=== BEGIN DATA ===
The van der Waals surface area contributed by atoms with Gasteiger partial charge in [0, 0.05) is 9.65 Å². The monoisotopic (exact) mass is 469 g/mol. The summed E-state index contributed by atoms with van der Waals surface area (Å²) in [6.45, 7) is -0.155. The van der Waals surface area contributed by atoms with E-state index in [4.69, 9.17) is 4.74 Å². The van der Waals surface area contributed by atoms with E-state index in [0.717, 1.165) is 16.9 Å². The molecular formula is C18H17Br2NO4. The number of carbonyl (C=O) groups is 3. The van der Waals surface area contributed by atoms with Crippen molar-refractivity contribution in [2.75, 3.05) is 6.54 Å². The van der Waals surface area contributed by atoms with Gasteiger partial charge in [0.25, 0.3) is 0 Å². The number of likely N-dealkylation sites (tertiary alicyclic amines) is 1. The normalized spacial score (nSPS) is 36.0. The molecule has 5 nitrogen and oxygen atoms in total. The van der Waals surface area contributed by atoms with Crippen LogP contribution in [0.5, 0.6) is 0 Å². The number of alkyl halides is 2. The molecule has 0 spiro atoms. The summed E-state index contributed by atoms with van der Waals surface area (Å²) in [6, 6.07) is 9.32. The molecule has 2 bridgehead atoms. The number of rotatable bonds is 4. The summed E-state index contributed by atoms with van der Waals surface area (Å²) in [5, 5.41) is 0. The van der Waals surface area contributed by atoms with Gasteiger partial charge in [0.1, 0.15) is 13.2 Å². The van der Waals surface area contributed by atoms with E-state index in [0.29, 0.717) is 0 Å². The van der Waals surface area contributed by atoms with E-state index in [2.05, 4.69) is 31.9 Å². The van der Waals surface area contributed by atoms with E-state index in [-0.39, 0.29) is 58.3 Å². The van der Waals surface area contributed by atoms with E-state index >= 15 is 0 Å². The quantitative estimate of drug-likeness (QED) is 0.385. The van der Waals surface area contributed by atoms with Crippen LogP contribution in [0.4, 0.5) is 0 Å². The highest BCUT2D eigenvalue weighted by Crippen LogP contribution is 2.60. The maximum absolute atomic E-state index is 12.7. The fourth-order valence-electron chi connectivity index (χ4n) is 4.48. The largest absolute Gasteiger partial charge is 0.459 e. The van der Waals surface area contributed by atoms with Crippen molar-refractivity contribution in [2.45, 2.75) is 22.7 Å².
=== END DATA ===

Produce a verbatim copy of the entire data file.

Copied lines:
The van der Waals surface area contributed by atoms with Gasteiger partial charge in [0, 0.05) is 9.65 Å². The monoisotopic (exact) mass is 469 g/mol. The summed E-state index contributed by atoms with van der Waals surface area (Å²) in [6.45, 7) is -0.155. The van der Waals surface area contributed by atoms with E-state index in [4.69, 9.17) is 4.74 Å². The van der Waals surface area contributed by atoms with E-state index in [0.717, 1.165) is 16.9 Å². The molecular formula is C18H17Br2NO4. The number of carbonyl (C=O) groups is 3. The van der Waals surface area contributed by atoms with Crippen molar-refractivity contribution in [2.75, 3.05) is 6.54 Å². The van der Waals surface area contributed by atoms with Gasteiger partial charge in [0.25, 0.3) is 0 Å². The number of likely N-dealkylation sites (tertiary alicyclic amines) is 1. The normalized spacial score (nSPS) is 36.0. The molecule has 5 nitrogen and oxygen atoms in total. The van der Waals surface area contributed by atoms with Crippen LogP contribution in [0.5, 0.6) is 0 Å². The number of alkyl halides is 2. The molecule has 0 spiro atoms. The summed E-state index contributed by atoms with van der Waals surface area (Å²) in [6, 6.07) is 9.32. The molecule has 2 bridgehead atoms. The number of rotatable bonds is 4. The summed E-state index contributed by atoms with van der Waals surface area (Å²) in [5, 5.41) is 0. The van der Waals surface area contributed by atoms with Gasteiger partial charge in [0.1, 0.15) is 13.2 Å². The van der Waals surface area contributed by atoms with E-state index in [0.29, 0.717) is 0 Å². The van der Waals surface area contributed by atoms with E-state index in [2.05, 4.69) is 31.9 Å². The van der Waals surface area contributed by atoms with E-state index in [-0.39, 0.29) is 58.3 Å². The van der Waals surface area contributed by atoms with E-state index >= 15 is 0 Å². The quantitative estimate of drug-likeness (QED) is 0.385. The van der Waals surface area contributed by atoms with Crippen LogP contribution in [0.4, 0.5) is 0 Å². The highest BCUT2D eigenvalue weighted by Crippen LogP contribution is 2.60. The maximum absolute atomic E-state index is 12.7. The fourth-order valence-electron chi connectivity index (χ4n) is 4.48. The largest absolute Gasteiger partial charge is 0.459 e. The van der Waals surface area contributed by atoms with Crippen molar-refractivity contribution in [2.45, 2.75) is 22.7 Å².